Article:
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Per sagemath.org:

A function is said to be continuous on an interval when the function is defined at every point on that interval and undergoes no interruptions, jumps, or breaks. If some function f(x) satisfies these criteria from x=a to x=b, for example, we say that f(x) is continuous on the interval [a, b]. The brackets mean that the interval is closed -- that it includes the endpoints a and b. In other words, that the interval is defined as a ≤ x ≤ b. An open interval (a, b), on the other hand, would not include endpoints a and b, and would be defined as a < x < b.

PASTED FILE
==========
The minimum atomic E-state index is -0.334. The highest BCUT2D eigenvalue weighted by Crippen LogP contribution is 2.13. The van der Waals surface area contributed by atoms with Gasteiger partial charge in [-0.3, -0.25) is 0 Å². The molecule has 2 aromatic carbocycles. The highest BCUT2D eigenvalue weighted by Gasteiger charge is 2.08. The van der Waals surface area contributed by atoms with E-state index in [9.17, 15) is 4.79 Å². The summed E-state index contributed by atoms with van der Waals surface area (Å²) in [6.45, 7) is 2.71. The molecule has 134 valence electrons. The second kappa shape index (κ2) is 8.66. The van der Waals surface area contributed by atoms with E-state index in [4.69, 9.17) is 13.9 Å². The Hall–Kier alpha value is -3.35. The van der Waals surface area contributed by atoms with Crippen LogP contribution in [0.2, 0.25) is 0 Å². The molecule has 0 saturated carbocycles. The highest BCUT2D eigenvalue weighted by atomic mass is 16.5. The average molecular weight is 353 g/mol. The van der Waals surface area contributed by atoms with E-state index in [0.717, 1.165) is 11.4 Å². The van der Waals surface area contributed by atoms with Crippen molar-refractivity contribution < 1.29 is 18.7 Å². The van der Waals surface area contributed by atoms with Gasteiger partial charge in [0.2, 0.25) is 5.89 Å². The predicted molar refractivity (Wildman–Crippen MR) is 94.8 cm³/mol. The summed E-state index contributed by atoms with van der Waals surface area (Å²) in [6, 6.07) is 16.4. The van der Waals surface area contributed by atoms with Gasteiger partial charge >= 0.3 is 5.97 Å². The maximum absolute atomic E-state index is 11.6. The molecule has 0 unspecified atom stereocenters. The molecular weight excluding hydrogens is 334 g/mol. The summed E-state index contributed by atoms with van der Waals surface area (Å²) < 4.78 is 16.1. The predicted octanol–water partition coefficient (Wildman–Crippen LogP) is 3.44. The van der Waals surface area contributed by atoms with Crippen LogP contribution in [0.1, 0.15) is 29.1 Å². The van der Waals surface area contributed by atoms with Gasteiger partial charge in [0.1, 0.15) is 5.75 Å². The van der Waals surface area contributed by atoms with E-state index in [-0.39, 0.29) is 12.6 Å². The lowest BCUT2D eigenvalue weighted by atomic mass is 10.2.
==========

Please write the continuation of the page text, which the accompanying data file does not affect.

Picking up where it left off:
So, if a function is continuous on an open interval $(a,b)$ or even semi-open such as $[a,b]$, $(a,b]$ is it bounded?

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No. Consider the function $f:(0,1)\to\mathbb{R}$ given by $f(x)=\frac{1}{x-1}$. Clearly $f(x)\to \infty$ for $x\to 1$, so it is not bounded. The same counterexample works on half-open intervals. However, if the interval is closed, continous implies bounded. This is one of the important theorems when starting to learn analysis.

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